Jacqueline McMurtrie joined the faculty in 1989 after a career as a public defender. In 1997, she founded Innocence Project Northwest - the nation's third innocence organization - and served as Director until 2015. As Director, Prof. McMurtrie led IPNW's growth from its roots as a volunteer effort to a law school based social justice organization overseeing two flourishing law clinics. To date, IPNW has exonerated 14 people who collectively served over 100 years in prison for crimes they did not commit and successfully advocated for Washington laws to compensate the wrongly convicted and to preserve biological evidence. A founding member of the Innocence Network, Prof. McMurtrie served on its Executive Board and co-chaired the Committee on Amicus Policies.
Professor McMurtrie's dedication to improving criminal justice and advocating for the innocent has been recognized by the Washington Association of Criminal Defense Lawyers, the Washington Defender Association, Washington Women Lawyers, and the University of Washington. In 2012, Professor McMurtrie received the University of Washington Outstanding Public Service Award, which recognizes UW faculty and staff members who exhibit exemplary contributions to the common good through public service. In 2013 she was awarded the ACLU of Washington's highest honor, the William O. Douglas award, for outstanding, consistent, and sustained contributions to the cause of civil liberties. Professor McMurtrie has also been recognized as a Philip A. Trautman Teacher of the Year.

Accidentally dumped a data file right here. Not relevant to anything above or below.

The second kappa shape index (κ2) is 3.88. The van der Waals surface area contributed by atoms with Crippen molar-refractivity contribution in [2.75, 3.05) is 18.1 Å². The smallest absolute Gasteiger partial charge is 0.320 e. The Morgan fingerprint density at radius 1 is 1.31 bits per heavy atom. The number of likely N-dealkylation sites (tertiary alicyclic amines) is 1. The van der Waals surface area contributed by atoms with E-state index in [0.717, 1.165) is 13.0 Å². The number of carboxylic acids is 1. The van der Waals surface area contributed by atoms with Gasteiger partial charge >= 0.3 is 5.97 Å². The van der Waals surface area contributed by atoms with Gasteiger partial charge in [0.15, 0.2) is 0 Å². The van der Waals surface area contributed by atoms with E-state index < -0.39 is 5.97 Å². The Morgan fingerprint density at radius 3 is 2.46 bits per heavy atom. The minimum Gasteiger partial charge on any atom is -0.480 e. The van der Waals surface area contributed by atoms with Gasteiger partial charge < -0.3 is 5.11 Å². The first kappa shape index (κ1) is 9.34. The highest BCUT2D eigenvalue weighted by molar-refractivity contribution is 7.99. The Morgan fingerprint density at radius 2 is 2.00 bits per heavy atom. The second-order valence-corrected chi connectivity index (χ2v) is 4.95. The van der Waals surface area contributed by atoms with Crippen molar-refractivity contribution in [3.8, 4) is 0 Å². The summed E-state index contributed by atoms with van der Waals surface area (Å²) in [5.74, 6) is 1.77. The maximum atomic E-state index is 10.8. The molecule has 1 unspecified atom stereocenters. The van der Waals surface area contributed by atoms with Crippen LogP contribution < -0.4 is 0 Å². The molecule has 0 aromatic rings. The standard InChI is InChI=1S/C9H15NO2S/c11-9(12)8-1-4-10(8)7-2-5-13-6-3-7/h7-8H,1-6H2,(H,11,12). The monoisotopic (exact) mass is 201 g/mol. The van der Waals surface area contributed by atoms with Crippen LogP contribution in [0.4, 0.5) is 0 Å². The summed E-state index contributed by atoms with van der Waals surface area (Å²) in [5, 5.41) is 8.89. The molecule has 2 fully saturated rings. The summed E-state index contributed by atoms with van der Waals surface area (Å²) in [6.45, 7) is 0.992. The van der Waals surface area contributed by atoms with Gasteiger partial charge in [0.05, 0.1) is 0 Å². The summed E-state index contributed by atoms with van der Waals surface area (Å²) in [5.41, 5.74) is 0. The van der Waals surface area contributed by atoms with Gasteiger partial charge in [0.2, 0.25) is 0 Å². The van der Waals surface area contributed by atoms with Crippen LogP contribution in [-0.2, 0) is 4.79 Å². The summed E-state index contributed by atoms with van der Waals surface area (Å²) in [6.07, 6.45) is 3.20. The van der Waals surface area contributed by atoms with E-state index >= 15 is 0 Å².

Professor McMurtrie's research and teaching interests revolve primarily around criminal law and appellate/post-conviction practice, with an emphasis on wrongful convictions. Her scholarship has been cited by United States Court of Appeals for the Seventh Circuit, eight of our States' highest courts, and several intermediary courts of appeal. Professor McMurtrie received her undergraduate and law degrees from the University of Michigan.